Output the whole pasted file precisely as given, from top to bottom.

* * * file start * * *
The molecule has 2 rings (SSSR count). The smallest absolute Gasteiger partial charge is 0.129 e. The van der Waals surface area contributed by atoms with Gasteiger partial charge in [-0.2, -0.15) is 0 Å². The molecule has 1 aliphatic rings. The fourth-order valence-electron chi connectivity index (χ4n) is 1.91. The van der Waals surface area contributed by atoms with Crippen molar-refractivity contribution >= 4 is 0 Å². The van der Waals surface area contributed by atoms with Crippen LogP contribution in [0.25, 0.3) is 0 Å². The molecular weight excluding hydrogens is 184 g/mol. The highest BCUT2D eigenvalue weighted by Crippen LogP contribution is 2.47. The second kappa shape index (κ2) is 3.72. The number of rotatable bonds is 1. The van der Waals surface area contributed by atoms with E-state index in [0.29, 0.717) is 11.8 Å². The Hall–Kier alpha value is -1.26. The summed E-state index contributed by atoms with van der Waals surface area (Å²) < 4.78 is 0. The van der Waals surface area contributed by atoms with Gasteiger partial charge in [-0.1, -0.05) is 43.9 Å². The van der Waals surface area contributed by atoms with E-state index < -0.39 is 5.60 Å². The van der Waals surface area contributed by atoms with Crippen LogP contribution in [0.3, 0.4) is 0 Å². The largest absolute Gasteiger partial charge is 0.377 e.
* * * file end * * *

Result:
The molecule has 2 rings (SSSR count). The smallest absolute Gasteiger partial charge is 0.129 e. The van der Waals surface area contributed by atoms with Gasteiger partial charge in [-0.2, -0.15) is 0 Å². The molecule has 1 aliphatic rings. The fourth-order valence-electron chi connectivity index (χ4n) is 1.91. The van der Waals surface area contributed by atoms with Crippen molar-refractivity contribution >= 4 is 0 Å². The van der Waals surface area contributed by atoms with Crippen LogP contribution in [0.25, 0.3) is 0 Å². The molecular weight excluding hydrogens is 184 g/mol. The highest BCUT2D eigenvalue weighted by Crippen LogP contribution is 2.47. The second kappa shape index (κ2) is 3.72. The number of rotatable bonds is 1. The van der Waals surface area contributed by atoms with E-state index in [0.29, 0.717) is 11.8 Å². The Hall–Kier alpha value is -1.26. The summed E-state index contributed by atoms with van der Waals surface area (Å²) < 4.78 is 0. The van der Waals surface area contributed by atoms with Gasteiger partial charge in [-0.1, -0.05) is 43.9 Å². The van der Waals surface area contributed by atoms with E-state index < -0.39 is 5.60 Å². The van der Waals surface area contributed by atoms with Crippen LogP contribution in [0.3, 0.4) is 0 Å². The largest absolute Gasteiger partial charge is 0.377 e.